This fucked up city, fucked up Mayor and fucked up Department of Homeless Services (DHS) are spending like crazy on the big profit business known as homeless shelter hotels and the Mayor or DHS are not spending their own money, but we the tax payers are being saddled with this outrageous mismanagement of funds.

Wake up folks, time to make the worst mayor in NYC history a one term Mayor. Senator Tony Avella just announced his run for Mayor against this bozo dumBlasio. More to follow.

The future of Jamaica

The future of Jamaica



FYI, This cost analysis only represents bookings of commercial hotel rooms. It does not even include the exorbitant cost of hotels converted into shelters like the Pan Am, the Verve, Westway, the Landing, etc..


New York City Comptroller Scott M. Stringer

December 14, 2016
Tyrone Stevens, (212) 669-4328

Comptroller Stringer Analysis: Hotel Room Shelters Costing City $400,000 Per Day

Comptroller Stringer renews call for a comprehensive roadmap to solve the homelessness crisis

Over 12 months, spending on hotel rooms for homeless New Yorkers grew from $52,000 to $400,000 per day

More than 800 bookings were made for $400 per night or more, including 60 bookings for $629 per night

An estimated 5,881 homeless New Yorkers were booked in commercial hotel rooms on October 31, 2016 – up from just 696 one year earlier

(New York, NY) – The number of homeless New Yorkers living in commercial hotels has spiked dramatically since November 2015, with the City now spending an unprecedented $400,000 per day on hotel rooms – a 669 percent rise over 12 months – according to a new analysis released today by New York City Comptroller Scott M. Stringer. The analysis shows the average daily rate per hotel room rising substantially from roughly $160 to over $193 per night – with more than 800 room bookings for $400 or above, including some that cost taxpayers $629 per night.

Just as the City has promised to phase out “cluster sites,” City Hall has pledged to end the use of commercial hotels. Comptroller Stringer has consistently called for a comprehensive, transparent plan to solve the crisis, which continues to escalate. The new analysis shows that between November 1, 2015 and October 31, 2016:

  • The number of hotel rooms booked by the Department of Homeless Services (DHS) jumped from 324 to 2,069 – an increase of 540 percent.
  • The Department of Homeless Services made a total of 425,000 hotel room bookings at a cost of more than $72.9 million.
  • The estimated number of homeless New Yorkers in commercial hotels skyrocketed from 696 to 5,881 individuals – a jump of more than 745 percent.
  • The average daily rate DHS paid for a commercial hotel room grew from $163 per night in the month of November 2015 to $194 in the month of October 2016, an increase of nearly 20 percent.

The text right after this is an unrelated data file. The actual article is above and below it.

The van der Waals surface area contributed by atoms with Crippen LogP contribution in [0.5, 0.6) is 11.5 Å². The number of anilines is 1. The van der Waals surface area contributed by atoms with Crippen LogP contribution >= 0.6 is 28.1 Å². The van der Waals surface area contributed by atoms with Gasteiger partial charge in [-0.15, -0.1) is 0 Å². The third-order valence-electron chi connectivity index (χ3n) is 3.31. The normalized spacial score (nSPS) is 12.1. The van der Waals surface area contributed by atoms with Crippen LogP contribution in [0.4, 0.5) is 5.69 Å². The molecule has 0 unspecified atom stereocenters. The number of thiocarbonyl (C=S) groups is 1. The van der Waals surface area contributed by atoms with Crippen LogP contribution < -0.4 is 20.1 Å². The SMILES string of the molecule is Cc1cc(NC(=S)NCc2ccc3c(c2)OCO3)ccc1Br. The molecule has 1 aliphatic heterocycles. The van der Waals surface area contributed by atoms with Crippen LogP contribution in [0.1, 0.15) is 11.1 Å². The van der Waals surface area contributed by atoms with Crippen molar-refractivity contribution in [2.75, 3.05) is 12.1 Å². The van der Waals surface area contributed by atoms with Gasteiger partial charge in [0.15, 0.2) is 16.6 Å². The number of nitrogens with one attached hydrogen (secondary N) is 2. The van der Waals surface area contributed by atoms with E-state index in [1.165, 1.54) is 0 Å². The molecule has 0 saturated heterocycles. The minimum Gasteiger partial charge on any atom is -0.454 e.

• The most expensive rooms cost $629 per night. Thirty of them were booked for two days in September 2016. Over the course of the year, 815 bookings were made for $400 per night or higher.

“I am calling on the City to develop a comprehensive, transparent roadmap to solve this extraordinary crisis. The City doesn’t have one – and it needs one urgently because we are undoubtedly sliding backwards and our homeless children deserve more. This crisis has been mounting, and our homeless families depend on us. To help our most vulnerable New Yorkers get back on their feet, to help families thrive, and to ensure we are spending taxpayer dollars efficiently, we need a plan from the City – and we need it now,” Comptroller Scott M. Stringer said. “These costs are absolutely alarming. While I know that progress will take time, we cannot continue to accept the status quo. The City promised to end its reliance on both cluster sites and hotels – and we are no doubt trending in the wrong direction. The City is not moving the needle on this extraordinary problem, and that’s why we continue to speak out.”

The new data comes following a letter Comptroller Stringer recently sent to DHS outlining significant concerns with hotel use, which often have limited services to help homeless individuals get back on their feet.

  • Commercial hotel units cost on average about $6,600 per month, or almost $79,000 on an annual basis – nearly double the cost for any other shelter type.
  • Yet, often, commercial hotel shelters have more limited services than other types of shelter, like child care services for families.
  • Furthermore, hotel units lack kitchens and provide less privacy – making them inappropriate for families to live in long term.

A recent investigation by Comptroller Stringer’s Office found that the number of homeless children three-years-old and younger placed in commercial hotels skyrocketed 224 percent this summer – despite the fact they have no on-site child care services at all.


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